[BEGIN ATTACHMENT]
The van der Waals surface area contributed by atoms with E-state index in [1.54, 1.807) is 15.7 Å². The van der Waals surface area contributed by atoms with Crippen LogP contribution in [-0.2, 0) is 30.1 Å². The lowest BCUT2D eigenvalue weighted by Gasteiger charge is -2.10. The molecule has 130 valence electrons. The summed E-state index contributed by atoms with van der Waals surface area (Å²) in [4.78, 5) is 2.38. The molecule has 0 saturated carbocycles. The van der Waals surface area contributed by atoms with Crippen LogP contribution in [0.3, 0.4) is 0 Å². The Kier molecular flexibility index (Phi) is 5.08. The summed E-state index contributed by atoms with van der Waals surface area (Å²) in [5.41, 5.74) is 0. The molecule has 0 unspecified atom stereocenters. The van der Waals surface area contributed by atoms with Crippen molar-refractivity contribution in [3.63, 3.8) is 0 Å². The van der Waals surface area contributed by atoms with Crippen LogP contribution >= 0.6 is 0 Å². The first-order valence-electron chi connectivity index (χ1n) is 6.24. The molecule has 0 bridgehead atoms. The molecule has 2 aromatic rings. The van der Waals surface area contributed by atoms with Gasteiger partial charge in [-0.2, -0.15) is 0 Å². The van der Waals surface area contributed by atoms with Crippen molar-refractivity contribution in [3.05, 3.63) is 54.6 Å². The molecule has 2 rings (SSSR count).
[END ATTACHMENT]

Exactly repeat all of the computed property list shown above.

The van der Waals surface area contributed by atoms with E-state index in [1.54, 1.807) is 15.7 Å². The van der Waals surface area contributed by atoms with Crippen LogP contribution in [-0.2, 0) is 30.1 Å². The lowest BCUT2D eigenvalue weighted by Gasteiger charge is -2.10. The molecule has 130 valence electrons. The summed E-state index contributed by atoms with van der Waals surface area (Å²) in [4.78, 5) is 2.38. The molecule has 0 saturated carbocycles. The van der Waals surface area contributed by atoms with Crippen LogP contribution in [0.3, 0.4) is 0 Å². The Kier molecular flexibility index (Phi) is 5.08. The summed E-state index contributed by atoms with van der Waals surface area (Å²) in [5.41, 5.74) is 0. The molecule has 0 unspecified atom stereocenters. The van der Waals surface area contributed by atoms with Crippen molar-refractivity contribution in [3.63, 3.8) is 0 Å². The van der Waals surface area contributed by atoms with Crippen LogP contribution >= 0.6 is 0 Å². The first-order valence-electron chi connectivity index (χ1n) is 6.24. The molecule has 0 bridgehead atoms. The molecule has 2 aromatic rings. The van der Waals surface area contributed by atoms with Gasteiger partial charge in [-0.2, -0.15) is 0 Å². The van der Waals surface area contributed by atoms with Crippen molar-refractivity contribution in [3.05, 3.63) is 54.6 Å². The molecule has 2 rings (SSSR count).